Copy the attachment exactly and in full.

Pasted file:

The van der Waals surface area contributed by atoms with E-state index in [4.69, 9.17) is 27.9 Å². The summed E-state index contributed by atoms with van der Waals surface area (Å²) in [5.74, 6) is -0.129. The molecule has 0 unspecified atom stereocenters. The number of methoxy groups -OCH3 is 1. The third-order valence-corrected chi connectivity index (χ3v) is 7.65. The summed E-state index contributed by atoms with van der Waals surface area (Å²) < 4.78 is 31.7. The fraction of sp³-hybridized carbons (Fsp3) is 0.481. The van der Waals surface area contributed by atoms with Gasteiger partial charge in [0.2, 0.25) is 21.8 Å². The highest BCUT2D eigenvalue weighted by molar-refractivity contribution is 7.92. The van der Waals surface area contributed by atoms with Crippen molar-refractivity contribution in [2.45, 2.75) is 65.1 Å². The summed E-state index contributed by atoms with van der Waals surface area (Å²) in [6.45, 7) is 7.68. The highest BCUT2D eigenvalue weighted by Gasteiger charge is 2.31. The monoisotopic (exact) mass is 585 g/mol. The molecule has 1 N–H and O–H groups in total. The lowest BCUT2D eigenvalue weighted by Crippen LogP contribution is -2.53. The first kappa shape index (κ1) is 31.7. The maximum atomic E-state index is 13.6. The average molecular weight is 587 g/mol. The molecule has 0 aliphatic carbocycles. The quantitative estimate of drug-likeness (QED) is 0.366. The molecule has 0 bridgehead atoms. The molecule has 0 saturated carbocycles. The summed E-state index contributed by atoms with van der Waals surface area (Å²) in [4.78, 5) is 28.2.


The van der Waals surface area contributed by atoms with E-state index in [4.69, 9.17) is 27.9 Å². The summed E-state index contributed by atoms with van der Waals surface area (Å²) in [5.74, 6) is -0.129. The molecule has 0 unspecified atom stereocenters. The number of methoxy groups -OCH3 is 1. The third-order valence-corrected chi connectivity index (χ3v) is 7.65. The summed E-state index contributed by atoms with van der Waals surface area (Å²) < 4.78 is 31.7. The fraction of sp³-hybridized carbons (Fsp3) is 0.481. The van der Waals surface area contributed by atoms with Gasteiger partial charge in [0.2, 0.25) is 21.8 Å². The highest BCUT2D eigenvalue weighted by molar-refractivity contribution is 7.92. The van der Waals surface area contributed by atoms with Crippen molar-refractivity contribution in [2.45, 2.75) is 65.1 Å². The summed E-state index contributed by atoms with van der Waals surface area (Å²) in [6.45, 7) is 7.68. The highest BCUT2D eigenvalue weighted by Gasteiger charge is 2.31. The monoisotopic (exact) mass is 585 g/mol. The molecule has 1 N–H and O–H groups in total. The lowest BCUT2D eigenvalue weighted by Crippen LogP contribution is -2.53. The first kappa shape index (κ1) is 31.7. The maximum atomic E-state index is 13.6. The average molecular weight is 587 g/mol. The molecule has 0 aliphatic carbocycles. The quantitative estimate of drug-likeness (QED) is 0.366. The molecule has 0 bridgehead atoms. The molecule has 0 saturated carbocycles. The summed E-state index contributed by atoms with van der Waals surface area (Å²) in [4.78, 5) is 28.2.